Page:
Emerald Ocean Engineering: What's New



In 2019 the Nile Basin Initiative / Nile Equatorial Lakes Subsidiary Action Program (NBI/NELSAP)  contracted Emerald Ocean Engineering LLC (EOE), with subcontractors Gulf Coast GIS and the Ugandan National Fisheries Resources Research Institute (NaFIRRI), to conduct shoreline and  bathymetric surveys of Lakes Albert and Edward, both shared between the Democratic Republic of Congo (DRC) and Uganda, and Lake George in Uganda. The resultant maps and associated survey outputs will guide and strengthen fisheries research and its related sectoral activities; water resources planning and management; navigation and maritime safety; and other lake-based activities. Existing maps used data collected over 90 years ago. Now these three lakes have the most accurate and highest resolution maps of any in Africa. The project was completed in 2020.


Project Location
Project Location
Delivered products included:

High-resolution lake shoreline and island maps

Very high-resolution harbor, outcrop, hazard and wetland maps

Lake Project Sounding Datums and lake level benchmarks referenced to EGM2008

Lake bathymetry data and maps to International Hydrographic Organization (IHO) standards

Lake bottom sediment sampling & analysis and lake bottom classification maps

All data received error and uncertainty analysis and are maintained in an accessible ½ terabyte database



We constructed high-resolution shorelines for each lake from spaceborne (Sentinel-2 and Landsat 8) imagery at a combination of 15 m resolution, 10 m resolution, 5 m resolution, 3 m resolution, 50 cm resolution, and 30 cm resolution.
In highly dynamic vegetative areas where Sentinel-2 or Landsat-8 cannot delineate a clear shoreline, very high resolution (VHR) imagery was obtained and substituted. For example, the southern wetland of Lake Albert across both the DRC and Uganda uses 50 cm Worldview 2 and 30 cm Worldview 3 imagery, as this region has ephemeral floating grasses and sub-aquatic vegetation. Finally, sub-meter resolution imagery was obtained with a drone (Sensefly w/ SODA camera system) flown over Lake Albert marshes and selected harbors to ascertain the shorelines' positional accuracies. Once the accuracy statistics were calculated, the drone imagery was incorporated back into the shorelines for VHR mapping of these areas.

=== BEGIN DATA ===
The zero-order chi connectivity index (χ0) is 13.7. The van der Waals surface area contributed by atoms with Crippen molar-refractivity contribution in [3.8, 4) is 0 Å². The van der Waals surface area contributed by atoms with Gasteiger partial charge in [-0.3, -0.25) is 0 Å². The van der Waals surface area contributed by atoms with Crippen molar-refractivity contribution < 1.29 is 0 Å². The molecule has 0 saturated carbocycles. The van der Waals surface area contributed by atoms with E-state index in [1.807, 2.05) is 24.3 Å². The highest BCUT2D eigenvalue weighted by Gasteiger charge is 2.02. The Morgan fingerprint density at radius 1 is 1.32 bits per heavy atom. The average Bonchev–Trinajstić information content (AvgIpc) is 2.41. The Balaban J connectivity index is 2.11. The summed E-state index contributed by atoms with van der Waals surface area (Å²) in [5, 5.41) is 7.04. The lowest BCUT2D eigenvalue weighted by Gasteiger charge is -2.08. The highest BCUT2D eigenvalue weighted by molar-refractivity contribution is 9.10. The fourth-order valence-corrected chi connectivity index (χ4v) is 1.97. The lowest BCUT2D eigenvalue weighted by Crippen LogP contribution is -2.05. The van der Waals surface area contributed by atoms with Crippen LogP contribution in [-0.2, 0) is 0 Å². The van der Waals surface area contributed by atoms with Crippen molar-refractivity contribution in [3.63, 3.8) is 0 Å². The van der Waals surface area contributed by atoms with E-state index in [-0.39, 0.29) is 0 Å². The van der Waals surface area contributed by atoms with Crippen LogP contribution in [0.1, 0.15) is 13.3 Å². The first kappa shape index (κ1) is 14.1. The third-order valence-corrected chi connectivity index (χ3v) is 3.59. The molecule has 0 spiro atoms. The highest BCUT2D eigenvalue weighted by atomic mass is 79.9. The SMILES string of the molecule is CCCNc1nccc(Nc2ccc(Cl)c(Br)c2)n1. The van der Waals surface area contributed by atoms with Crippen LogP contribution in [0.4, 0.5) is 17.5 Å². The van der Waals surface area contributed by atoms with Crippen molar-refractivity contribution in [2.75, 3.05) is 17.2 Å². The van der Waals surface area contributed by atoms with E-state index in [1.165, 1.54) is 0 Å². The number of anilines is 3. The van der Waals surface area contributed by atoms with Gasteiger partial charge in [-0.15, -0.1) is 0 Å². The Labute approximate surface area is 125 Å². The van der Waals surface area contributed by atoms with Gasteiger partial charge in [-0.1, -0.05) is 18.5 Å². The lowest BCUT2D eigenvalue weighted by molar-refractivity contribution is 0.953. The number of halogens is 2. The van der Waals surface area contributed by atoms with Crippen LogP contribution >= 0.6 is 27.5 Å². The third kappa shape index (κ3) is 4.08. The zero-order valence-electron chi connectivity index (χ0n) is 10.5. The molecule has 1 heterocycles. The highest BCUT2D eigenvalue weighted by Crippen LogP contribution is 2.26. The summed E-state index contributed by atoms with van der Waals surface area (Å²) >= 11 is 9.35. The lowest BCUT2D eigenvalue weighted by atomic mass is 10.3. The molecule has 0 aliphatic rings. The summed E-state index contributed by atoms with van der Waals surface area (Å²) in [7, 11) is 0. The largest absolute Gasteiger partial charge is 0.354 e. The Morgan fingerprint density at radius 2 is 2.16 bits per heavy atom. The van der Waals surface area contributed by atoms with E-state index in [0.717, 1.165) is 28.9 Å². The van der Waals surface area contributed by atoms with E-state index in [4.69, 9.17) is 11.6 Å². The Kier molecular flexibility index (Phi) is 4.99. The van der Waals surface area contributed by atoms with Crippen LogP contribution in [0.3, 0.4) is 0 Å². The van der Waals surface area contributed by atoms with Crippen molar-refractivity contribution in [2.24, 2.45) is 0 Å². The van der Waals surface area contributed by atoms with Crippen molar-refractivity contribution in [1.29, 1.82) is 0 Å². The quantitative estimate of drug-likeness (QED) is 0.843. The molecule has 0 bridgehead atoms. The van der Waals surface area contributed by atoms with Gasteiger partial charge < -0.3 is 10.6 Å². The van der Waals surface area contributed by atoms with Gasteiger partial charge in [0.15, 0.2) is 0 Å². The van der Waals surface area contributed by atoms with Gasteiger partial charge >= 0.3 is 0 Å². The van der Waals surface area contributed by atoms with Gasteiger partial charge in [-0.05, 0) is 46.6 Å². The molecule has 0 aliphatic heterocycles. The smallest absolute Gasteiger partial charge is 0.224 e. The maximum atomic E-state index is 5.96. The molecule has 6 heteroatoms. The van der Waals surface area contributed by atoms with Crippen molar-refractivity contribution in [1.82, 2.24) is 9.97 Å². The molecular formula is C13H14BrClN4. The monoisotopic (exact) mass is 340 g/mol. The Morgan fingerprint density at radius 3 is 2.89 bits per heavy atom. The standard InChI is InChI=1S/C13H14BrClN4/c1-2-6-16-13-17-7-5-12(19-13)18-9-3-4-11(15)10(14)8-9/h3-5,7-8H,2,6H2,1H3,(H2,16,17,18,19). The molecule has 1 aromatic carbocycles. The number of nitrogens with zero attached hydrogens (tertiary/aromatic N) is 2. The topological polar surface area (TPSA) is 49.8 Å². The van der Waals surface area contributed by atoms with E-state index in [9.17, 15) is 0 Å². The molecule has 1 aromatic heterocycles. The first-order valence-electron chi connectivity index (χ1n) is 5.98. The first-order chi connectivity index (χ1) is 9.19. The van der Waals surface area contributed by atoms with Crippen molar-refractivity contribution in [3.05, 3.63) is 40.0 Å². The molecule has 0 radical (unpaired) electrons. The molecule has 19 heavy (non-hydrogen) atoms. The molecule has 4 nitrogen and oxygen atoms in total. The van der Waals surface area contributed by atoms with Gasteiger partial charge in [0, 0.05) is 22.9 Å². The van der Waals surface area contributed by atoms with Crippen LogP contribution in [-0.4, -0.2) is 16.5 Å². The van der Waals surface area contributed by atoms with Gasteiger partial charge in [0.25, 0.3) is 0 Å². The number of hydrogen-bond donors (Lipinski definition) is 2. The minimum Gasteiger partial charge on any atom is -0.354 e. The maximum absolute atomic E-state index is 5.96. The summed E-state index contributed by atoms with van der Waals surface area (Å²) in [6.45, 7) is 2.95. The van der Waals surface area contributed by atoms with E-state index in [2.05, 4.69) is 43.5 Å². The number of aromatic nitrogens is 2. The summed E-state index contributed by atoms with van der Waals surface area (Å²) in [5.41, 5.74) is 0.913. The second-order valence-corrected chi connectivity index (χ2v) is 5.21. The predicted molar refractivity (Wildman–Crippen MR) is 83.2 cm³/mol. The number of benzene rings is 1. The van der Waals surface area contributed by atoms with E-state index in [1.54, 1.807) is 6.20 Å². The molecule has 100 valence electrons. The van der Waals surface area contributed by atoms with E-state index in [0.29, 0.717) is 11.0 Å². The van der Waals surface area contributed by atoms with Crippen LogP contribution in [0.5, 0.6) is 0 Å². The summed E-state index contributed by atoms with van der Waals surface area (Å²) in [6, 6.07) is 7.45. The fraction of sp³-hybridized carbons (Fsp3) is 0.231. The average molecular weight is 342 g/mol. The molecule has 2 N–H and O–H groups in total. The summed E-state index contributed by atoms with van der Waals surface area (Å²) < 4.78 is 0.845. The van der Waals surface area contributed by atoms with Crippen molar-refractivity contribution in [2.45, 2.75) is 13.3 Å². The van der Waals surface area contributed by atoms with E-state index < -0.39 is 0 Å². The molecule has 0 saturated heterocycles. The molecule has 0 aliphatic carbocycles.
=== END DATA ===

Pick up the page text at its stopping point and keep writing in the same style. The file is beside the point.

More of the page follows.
VHR Harboretc

VHR harbor, outcrop, hazard, and wetland map of Butiaba, Uganda. Not for navigation


Depth data was measured using a single beam acoustic echosounder (CEESCOPE 100) mounted on the NaFIRRI research vessel Nkejje. The vessel navigated a fixed grid of approximately E-W transects while taking near-continuous echo soundings. The spacing of the transects on Lake Albert was 5 km and on lake Edward and George was 2.5 km.  The transects extended to within 1 km of the lakeshore when accompanying security forces deemed it safe to do so (see SECURITY).

Survey vessel Nkejje      
Survey vessel
The survey team      
survey team



Lake Albert color relief map. Not for navigationLake Albert map

Lake Edward contour map. Not for navigation
lake edward


Lakebed sediments were collected with a Ponar sampler in conjunction with the bathymetric surveys. One shallow water and one deep water sample was retrieved along each transect. In addition pH, conductivity, and temperature data were measured for each sample. Standard sieve analyses were performed by NaFIRRI at their lab in Jinja, Uganda.


Sediment sampling sites in Lake Albert

clay-silt Lake Edward

 Interpolated clay/silt distribution map, Lake Edward


 Because of ongoing threats from insurgents  on both lakes and some recent criminal assaults on tourists in the vicinity , security for the survey crew was a major consideration. Armed escort support vessels were provided throughout the survey by the Ugandan Peoples Defense Force in Ugandan waters and the République Démocratique Du Congo Marine Nationale in the DRC waters. Almost all of the project proceeded without incident, but on one occasion the survey vessel came under fire from unknown hostiles on the south shore of Lake Edward when it ventured close to shore. The DRC gun boat quickly returned fire and the survey was resumed. This incident amply demonstrated the value of these professional security team members.

UPDF escort vessel and crew


NaFIRRI survey team with DRC Marine gunboat crew

Also, read the blog post:  https://researchdata.springernature.com/posts/the-bottom-of-the-lake

Past issues of What's New:Past issues of What's New:

Forensic Analysis of Stormwater Flooding of a Residence

Emerald Ocean Engineering Partners With Maritime Investigations Group, LLC...

Organic Coastal Engineering Principles

Citadels of Coastal Stubbornness

Total Loss, Total Value and Total Confusion: Recent Changes in the Causation and Valued Policy Laws

Court Ruling May Change the Shape of Florida